24. 24. 4 Levels Stats Level 1 – most companies “Smile sheets”, forms, verbal Level 4 - 5-10% companies Recommend: evaluate all 4 levels Increased complexity & cost with levelsWhich Training Evaluation level(s) does your company use?A) 1 B) 2 C) 3 D) 4 E) Combination of levels Copyright © 2012 Karen Carleton
  25. 25. NEW 4 Levels Model - KBPM “IMPACT METRICS” Level 4 – Results “CONSUMPTIVE For Org. (outcomes) METRICS” Level 3 – Behaviour (applied learning) Level 2 – Learning of knowledge/skills (degree) Level 1 – Reaction favourably to learning event Dr. Jim KirkpatrickCopyright © 2012 Karen Carleton
  26. 26. Desired Results“The Ultimate intent of the Kirkpatrick Four Levels…is to show the value and worth of training” –Kirkpatrick & Kayser Kirkpatrick (2009) “Begin with the end in mind” -Stephen Covey (1989) Copyright © 2012 Karen Carleton
  27. 27. KPBM Model http://www.kirkpatrickpartners.com/
  28. 28. Copyright © 2012 Karen Carleton KBPM Model Don’t assume “Transfer” Consistently reinforce learning & application - e.g. coaching/mentoring, feedback, refreshers, job aids A) Training/L & D is “On Trial” internally B) Training/L & D is “On Trial” as a profession C) Both D) Neitherhttp://www.kirkpatrickpartners.com/ Copyright © 2012 Karen Carleton
  29. 29. Copyright © 2012 Karen Carleton 2. Training Evaluation Standard (old & new) 1. Learning Objectives & Performance Objectives3. ROE vs. 4. Transfer ROI & Impact 29
  30. 30. Kirkpatrick Business Partnership Model Return On Expectations (ROE) Stakeholder value Contributions to “Success” Business Partnership Cooperation Compelling “chain of evidence”http://www.kirkpatrickpartners.com/ Copyright © 2012 Karen Carleton
  31. 31. Return on Investment (ROI) PhD HRD, U Alabama; ~35 books about ROI in ~33 languages ROI Institutehttp://www.roiinstitutecanada.com/ Dr. Jack Phillips Copyright © 2012 Karen Carleton
  32. 32. ROI Methodology1. Reaction, Satisfaction, Planned Action2. Learning3. Application/Implementation4. Business Impact5. Return on Investment (ROI)6. Intangibles $$$ “Level 5” $$$ Copyright © 2012 Karen Carleton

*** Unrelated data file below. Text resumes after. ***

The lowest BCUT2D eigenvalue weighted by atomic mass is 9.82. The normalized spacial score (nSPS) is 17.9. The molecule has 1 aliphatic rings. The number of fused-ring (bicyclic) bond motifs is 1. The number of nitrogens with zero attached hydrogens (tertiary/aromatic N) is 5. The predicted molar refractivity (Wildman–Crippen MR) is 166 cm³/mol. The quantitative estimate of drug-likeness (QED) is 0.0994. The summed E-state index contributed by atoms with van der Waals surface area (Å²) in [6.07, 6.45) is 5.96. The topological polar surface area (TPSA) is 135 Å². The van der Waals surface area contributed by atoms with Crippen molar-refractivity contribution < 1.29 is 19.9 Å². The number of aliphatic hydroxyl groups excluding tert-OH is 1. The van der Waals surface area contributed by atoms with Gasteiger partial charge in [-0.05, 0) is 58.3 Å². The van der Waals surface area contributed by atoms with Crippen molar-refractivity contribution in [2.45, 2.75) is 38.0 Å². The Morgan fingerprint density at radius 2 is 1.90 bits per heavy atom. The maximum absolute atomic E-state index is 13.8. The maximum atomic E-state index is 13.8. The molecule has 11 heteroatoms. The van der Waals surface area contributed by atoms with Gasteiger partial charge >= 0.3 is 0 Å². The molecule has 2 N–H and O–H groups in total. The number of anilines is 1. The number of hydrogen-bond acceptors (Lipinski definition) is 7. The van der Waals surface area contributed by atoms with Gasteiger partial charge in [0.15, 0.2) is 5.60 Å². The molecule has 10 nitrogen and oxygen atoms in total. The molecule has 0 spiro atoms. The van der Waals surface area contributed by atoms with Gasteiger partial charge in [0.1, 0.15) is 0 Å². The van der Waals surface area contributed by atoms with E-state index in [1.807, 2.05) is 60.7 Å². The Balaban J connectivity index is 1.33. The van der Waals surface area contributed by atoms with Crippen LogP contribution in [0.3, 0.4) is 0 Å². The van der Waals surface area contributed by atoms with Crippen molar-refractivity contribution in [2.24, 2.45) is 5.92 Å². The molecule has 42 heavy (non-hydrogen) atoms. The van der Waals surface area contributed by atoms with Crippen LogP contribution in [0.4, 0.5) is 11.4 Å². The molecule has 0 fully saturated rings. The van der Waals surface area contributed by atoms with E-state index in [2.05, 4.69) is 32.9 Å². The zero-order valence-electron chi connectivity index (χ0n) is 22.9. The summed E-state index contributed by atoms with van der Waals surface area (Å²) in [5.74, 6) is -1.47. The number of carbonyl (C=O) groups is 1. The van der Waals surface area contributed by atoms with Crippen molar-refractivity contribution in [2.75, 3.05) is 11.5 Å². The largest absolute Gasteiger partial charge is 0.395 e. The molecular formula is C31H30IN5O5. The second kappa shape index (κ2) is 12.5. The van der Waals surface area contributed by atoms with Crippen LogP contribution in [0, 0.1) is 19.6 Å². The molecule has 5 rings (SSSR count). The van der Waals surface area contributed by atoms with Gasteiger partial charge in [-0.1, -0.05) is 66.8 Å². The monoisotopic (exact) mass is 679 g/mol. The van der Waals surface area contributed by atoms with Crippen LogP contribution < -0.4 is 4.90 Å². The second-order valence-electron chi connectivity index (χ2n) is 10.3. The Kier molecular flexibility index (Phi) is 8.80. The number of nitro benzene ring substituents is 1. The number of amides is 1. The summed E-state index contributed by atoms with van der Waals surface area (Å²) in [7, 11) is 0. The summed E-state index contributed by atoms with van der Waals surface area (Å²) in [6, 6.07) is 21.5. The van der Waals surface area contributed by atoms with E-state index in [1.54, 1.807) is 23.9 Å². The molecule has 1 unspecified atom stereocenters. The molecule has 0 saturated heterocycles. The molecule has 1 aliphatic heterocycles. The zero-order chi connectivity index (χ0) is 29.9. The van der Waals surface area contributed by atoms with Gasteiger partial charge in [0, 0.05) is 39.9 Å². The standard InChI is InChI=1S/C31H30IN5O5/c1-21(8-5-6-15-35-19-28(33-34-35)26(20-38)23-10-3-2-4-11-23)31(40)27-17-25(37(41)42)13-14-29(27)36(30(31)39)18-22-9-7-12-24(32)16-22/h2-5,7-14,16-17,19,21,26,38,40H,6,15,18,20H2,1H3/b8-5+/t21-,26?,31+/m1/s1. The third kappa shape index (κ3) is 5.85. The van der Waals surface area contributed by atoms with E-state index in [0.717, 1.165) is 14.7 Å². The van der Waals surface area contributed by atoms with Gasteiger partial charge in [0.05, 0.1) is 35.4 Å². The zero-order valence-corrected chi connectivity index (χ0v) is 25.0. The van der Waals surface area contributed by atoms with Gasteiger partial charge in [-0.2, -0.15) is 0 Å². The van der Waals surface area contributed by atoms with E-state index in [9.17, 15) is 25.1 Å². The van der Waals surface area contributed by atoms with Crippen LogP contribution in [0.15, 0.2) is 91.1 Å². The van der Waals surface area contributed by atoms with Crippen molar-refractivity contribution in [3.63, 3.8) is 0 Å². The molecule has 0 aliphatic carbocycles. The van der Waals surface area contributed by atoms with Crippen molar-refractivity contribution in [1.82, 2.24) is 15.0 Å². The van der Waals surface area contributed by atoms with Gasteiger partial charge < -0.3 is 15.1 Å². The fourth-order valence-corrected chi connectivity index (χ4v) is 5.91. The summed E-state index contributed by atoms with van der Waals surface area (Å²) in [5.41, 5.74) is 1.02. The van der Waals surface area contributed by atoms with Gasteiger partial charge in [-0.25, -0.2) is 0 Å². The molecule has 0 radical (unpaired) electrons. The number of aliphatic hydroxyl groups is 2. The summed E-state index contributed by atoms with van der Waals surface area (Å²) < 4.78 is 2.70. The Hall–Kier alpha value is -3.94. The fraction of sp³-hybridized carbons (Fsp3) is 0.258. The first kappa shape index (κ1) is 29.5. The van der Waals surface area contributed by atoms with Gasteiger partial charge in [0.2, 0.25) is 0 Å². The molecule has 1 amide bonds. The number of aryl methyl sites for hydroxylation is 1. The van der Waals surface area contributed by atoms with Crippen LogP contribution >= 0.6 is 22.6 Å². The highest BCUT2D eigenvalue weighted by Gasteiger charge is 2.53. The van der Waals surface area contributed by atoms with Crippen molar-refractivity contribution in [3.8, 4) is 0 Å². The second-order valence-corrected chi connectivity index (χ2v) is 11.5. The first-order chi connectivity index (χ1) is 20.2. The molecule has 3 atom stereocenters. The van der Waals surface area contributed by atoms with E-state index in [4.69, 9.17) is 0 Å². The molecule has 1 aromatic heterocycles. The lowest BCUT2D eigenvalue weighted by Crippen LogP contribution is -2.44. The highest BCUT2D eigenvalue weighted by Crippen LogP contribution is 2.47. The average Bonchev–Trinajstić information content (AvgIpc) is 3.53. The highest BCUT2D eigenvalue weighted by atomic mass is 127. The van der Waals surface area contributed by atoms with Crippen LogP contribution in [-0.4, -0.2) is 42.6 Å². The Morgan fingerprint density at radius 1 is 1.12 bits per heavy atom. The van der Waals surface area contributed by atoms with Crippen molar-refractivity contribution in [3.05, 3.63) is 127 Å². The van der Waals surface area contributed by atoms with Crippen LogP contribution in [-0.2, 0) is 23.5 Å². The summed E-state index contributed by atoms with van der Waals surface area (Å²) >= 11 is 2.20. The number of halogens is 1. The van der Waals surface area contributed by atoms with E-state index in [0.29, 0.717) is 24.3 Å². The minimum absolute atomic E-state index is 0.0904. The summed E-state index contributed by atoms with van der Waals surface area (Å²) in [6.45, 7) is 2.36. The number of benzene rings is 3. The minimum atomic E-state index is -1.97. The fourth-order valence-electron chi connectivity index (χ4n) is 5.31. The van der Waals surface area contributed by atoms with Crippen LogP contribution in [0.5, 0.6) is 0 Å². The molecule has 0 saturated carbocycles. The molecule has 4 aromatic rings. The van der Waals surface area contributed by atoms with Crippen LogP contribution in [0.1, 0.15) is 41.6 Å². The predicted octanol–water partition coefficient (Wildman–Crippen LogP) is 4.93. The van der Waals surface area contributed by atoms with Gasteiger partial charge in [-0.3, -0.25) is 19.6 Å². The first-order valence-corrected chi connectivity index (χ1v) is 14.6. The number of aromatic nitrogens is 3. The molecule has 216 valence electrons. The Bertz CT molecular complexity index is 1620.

33. 33. Return on Investment (ROI)(Program Benefits – Program Costs) = ROI Program Costs Net profit/savings; business case Less than 5% organizations do ROI Why? Copyright © 2012 Karen Carleton
  34. 34. Return on Investment (ROI)Bottom-line results Isolation techniquesTraining impact (program vs. other causes) e.g. trends, before/after testROI challenges - Resources, know- how - Linking results back to program (Gayeski, 2005) Copyright © 2012 Karen Carleton
  35. 35. Jack vs. Jim ROI ROE Dr. Jack Phillips Dr. Jim Kirkpatrick http://talentmgt.com/articles/view/beware-vague-learning-jargon/1A) ROEB) ROI 35C) Both Copyright © 2012 Karen Carleton
  36. 36. Copyright © 2012 Karen Carleton 2. Training Evaluation Standard (old & new) 1. Learning Objectives & Performance Objectives3. ROE vs. 4. Transfer ROI & Impact 36
  37. 37. Transfer of Learning Learn ? Apply “That almost magical link betweenclassroom performance and somethingwhich is supposed to happen in the real world.” -J.M. Swinney Copyright © 2012 Karen Carleton
  38. 38. Plan Transfer - avoid wasted resources Training ScrapCopyright © 2012 Karen Carleton
  39. 39. Fostering Connections Simulations, role-plays, guided practice -Realistic practice -High fidelityCopyright © 2012 Karen Carleton
  40. 40. “…training is unlikely to improve job performance without a workenvironment supportive of learning transfer.” -Reid Bates in Improving Learning Transfer in Organizations Copyright © 2012 Karen Carleton
  41. 41. Transfer Supports Discussion Case studies; scenarios Learner goals BEFORE During After Copyright © 2012 Karen Carleton
  42. 42. Transfer Supports Expert guests Examples, analogies Feedback & guidance; reflection Share application tips Before DURING After Copyright © 2012 Karen Carleton
  43. 43. Transfer Supports Others? Checklists, action plans, Q & A, discussion Before During AFTER Copyright © 2012 Karen Carleton
  44. 44. Transfer ExampleTruck driver trainees Read manual Simulator Drive with trainer Drive under observationDrive aloneCopyright © 2012 Karen Carleton